I made one similar, using it I went into production of wooden toys. I now have a Dewald Table saw, I dismantled my homebuilt, but I will use photos for a future instructable. My suggestions for homebuilts. Any flexibility is bad in power tools, and with a table saw, can cause kick backs, therefore plenty of bracing, specially to prevent the top sagging. I would recommend fitting the work top onto a bottomless box, with sides maybe 300-mm high. Another thing I learnt (I use machine tools, such as a metal lathe with my other interests) is that mass (weight) is important, as in reducing flexibility, it eliminates bounce too. I would suggest MDF (Medium Density Fibreboard) to anybody copying this design, for the worktop, two layers of 19-mm, and where the base of the skill saw fits, the top would reduce in thickness. Over all that, would be a 6 mm thickness replaceable layer of hardboard, a nice running surface, and around the saw blade, that hardboard would be replaceable, with various slot openings. I found any kind of self paralleling fence, an impossible dream, I had thought of that T-fence idea, but just too much flexibility. instead, I just clamped a fence of wood, at both ends. Setting it, by measuring from both the front and back of the blade, did not take along, and worked pretty good, however, I tended to set the fence parallel with gages, in production, I would have left over a off cut from the last time I ripped timber to that dimension, and I had scraps of hardboard and MDF, 3.0, 4.5, 5.0, 6.0 etc, the strips on edge, in suitable combinations, placed between the blade and fence, then the fence clamped, worked great. When using this rip fence, I always worked from the fence side, so I held my work piece at both ends, while pulling it hard back against the fence. Thus I was clear of any throw back from the blade. Personal rule, if the saw wants to grab, don't try and save your work, look after yourself first, let it have its way, it, and your job, are expendable, you are not. Use jigs and work holders to the maximum. That makes up for the short comings of a home built. A personal rule was a dry run with every job, to check that nothing was going to catch, and there was room to finish the cut. Such a saw works great for small jobs, but if I had to break down a large sheet of MDF, I would do that with a hand-held skill saw, and cut oversize, acknowledging that finishing to size on my home built would incur extra wastage, but that was acceptable, as a penalty for not having proper equipment. But I had a proper mitre gage slot, which I used for most of my jigs, I will have to leave that description until I do my own instructable shortly. Sometimes I do miss this machine. BTW, don't try for blade tilt or height adjustment, that was not viable, the blade had to be at maximum height and square, if not, there was dangerous flexibility between the skill saw base and blade. I am adding a photo of a mass produced toy, whether this example was done on my homebuilt or Dewalt, is irrelevant, because the design has not changed. NB, I also used pattern routing for this toy. The toy sample I selected was a special order from a large local company, based on my standard chassis and cab design, the client took it unpainted, as it was to be finished in company colours (Purple known worldwide) and they bought a pair, plus a forklift to the same scale.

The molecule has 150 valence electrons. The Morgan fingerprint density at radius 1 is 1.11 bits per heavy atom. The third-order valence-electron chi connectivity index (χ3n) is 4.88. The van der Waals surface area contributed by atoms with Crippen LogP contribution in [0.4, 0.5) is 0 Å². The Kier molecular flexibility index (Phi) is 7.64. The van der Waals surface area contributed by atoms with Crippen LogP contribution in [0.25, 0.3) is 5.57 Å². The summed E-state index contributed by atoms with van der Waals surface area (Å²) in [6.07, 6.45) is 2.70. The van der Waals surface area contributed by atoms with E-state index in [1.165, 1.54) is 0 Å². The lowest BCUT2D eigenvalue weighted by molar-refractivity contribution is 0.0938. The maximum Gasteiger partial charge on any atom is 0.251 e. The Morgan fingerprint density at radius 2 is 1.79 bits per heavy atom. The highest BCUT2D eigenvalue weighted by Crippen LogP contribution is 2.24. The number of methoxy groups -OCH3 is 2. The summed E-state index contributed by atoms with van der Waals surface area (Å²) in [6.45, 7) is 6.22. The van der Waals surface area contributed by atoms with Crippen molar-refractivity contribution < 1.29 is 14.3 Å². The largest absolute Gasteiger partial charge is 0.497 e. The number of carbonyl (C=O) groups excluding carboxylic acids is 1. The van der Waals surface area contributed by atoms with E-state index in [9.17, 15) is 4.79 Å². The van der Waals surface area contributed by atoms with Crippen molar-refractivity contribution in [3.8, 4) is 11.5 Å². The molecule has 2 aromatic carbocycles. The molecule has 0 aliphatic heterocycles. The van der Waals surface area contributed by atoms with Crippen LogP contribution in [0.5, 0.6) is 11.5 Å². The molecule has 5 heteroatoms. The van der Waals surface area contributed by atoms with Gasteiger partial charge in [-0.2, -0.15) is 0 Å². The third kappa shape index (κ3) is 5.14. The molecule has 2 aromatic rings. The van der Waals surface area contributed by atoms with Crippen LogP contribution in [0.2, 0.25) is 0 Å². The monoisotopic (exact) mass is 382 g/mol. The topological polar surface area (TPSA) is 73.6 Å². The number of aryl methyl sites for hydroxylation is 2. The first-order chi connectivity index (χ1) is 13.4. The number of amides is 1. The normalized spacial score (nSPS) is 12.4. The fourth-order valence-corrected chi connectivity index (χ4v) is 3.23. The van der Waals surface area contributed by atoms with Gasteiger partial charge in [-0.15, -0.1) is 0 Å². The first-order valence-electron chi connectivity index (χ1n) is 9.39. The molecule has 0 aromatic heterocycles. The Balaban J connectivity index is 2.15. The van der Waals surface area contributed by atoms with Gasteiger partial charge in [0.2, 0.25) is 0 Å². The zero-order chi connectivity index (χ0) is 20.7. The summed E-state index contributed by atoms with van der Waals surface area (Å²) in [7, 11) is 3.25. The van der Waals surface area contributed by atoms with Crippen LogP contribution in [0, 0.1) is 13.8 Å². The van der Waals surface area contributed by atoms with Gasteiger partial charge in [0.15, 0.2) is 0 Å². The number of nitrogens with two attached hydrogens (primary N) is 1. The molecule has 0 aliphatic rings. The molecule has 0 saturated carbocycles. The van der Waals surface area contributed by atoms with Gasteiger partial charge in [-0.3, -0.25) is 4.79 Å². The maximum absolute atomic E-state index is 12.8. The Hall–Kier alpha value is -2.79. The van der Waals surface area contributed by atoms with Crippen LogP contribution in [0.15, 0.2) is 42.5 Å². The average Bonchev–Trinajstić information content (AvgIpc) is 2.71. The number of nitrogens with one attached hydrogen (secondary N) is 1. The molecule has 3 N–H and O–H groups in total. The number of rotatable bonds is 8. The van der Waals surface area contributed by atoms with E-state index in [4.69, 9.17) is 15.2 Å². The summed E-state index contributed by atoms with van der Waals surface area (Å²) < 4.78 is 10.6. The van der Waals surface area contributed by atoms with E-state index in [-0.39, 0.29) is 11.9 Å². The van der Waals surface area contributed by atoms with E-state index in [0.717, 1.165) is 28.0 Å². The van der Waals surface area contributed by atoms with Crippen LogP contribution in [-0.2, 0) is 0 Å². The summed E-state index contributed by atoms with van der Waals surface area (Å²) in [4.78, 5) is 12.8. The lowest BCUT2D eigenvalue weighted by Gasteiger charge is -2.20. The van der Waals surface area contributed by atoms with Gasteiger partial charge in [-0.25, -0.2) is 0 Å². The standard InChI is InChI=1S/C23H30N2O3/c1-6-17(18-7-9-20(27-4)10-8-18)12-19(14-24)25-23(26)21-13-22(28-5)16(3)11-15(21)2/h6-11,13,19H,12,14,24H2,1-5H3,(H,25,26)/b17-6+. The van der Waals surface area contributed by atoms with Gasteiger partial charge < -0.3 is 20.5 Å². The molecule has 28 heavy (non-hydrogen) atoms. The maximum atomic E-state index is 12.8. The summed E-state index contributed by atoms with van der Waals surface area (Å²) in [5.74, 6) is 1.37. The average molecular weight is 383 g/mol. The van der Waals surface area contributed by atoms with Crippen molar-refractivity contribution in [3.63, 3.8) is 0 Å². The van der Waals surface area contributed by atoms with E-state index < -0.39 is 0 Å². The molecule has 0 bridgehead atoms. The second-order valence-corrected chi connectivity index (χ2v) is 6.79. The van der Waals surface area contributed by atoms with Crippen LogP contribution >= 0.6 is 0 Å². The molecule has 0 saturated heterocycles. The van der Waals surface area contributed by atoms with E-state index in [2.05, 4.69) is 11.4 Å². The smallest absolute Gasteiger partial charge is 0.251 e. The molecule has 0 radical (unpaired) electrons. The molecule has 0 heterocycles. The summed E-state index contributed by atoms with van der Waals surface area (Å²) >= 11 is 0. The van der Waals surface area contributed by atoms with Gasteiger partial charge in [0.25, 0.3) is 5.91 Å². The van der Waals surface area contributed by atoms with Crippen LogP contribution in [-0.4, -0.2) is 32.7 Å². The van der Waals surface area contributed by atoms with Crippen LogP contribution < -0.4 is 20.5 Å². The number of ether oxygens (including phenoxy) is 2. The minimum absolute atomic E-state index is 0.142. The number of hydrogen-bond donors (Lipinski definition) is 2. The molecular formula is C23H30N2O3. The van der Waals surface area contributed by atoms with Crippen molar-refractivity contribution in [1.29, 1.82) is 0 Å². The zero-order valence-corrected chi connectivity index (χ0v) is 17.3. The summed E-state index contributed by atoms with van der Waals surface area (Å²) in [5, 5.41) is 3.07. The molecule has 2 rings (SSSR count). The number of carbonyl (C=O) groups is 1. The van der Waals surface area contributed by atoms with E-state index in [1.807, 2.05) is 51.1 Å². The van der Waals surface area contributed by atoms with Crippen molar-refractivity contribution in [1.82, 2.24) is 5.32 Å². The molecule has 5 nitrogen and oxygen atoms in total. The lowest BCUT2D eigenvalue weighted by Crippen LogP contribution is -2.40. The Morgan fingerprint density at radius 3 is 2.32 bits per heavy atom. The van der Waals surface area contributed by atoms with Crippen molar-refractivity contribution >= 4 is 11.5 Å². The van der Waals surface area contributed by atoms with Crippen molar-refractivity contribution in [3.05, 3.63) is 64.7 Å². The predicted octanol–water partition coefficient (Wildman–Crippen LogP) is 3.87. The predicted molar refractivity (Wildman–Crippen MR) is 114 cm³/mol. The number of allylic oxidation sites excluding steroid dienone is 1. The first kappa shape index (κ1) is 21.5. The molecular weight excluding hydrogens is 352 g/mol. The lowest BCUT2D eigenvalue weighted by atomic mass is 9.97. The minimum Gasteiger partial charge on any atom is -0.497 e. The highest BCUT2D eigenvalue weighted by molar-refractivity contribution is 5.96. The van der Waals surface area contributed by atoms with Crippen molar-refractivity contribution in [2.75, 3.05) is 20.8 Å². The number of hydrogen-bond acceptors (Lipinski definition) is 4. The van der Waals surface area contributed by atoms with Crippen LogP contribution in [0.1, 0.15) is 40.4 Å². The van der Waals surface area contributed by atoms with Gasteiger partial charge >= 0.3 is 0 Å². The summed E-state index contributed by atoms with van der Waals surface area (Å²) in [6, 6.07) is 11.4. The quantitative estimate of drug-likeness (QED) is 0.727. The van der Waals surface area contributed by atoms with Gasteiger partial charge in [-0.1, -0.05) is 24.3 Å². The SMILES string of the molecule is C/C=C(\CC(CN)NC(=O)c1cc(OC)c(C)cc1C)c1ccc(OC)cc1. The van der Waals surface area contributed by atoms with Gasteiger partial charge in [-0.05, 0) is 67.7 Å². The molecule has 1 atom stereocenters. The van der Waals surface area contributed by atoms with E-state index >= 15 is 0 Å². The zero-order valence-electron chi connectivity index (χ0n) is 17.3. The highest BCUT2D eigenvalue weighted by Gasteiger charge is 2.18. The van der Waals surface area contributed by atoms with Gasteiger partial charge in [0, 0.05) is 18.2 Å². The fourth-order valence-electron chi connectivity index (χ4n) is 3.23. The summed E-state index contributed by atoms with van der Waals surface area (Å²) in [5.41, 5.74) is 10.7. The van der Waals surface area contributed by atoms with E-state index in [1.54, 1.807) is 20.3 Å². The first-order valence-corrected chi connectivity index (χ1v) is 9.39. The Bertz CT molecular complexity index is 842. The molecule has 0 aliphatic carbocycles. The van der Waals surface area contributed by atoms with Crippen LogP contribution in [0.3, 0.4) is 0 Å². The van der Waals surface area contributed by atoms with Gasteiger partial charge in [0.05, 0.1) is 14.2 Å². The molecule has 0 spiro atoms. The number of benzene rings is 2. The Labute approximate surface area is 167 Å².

Important note, never ever use this kind of home built saw freehand, even if only cutting firewood, I haven't, thus I still got all 12 fingers. (Not too good at counting, I am not decimal I still think in feet and inches, and dozens)

0087adam (author)2009-02-26

Wierd how this is posted after mine is for the same exact thing...

You thought more outside the box than i did; u added a fence.

I dont use a rip fence, miter guage, or splitter...
but i modified it so u can stick the wood in a set of 'handles' so if it kicks back it doesnt hit you...

it works fairly well, but i went out and bought a real table saw just for the heck of it and let me tell you i like it much better!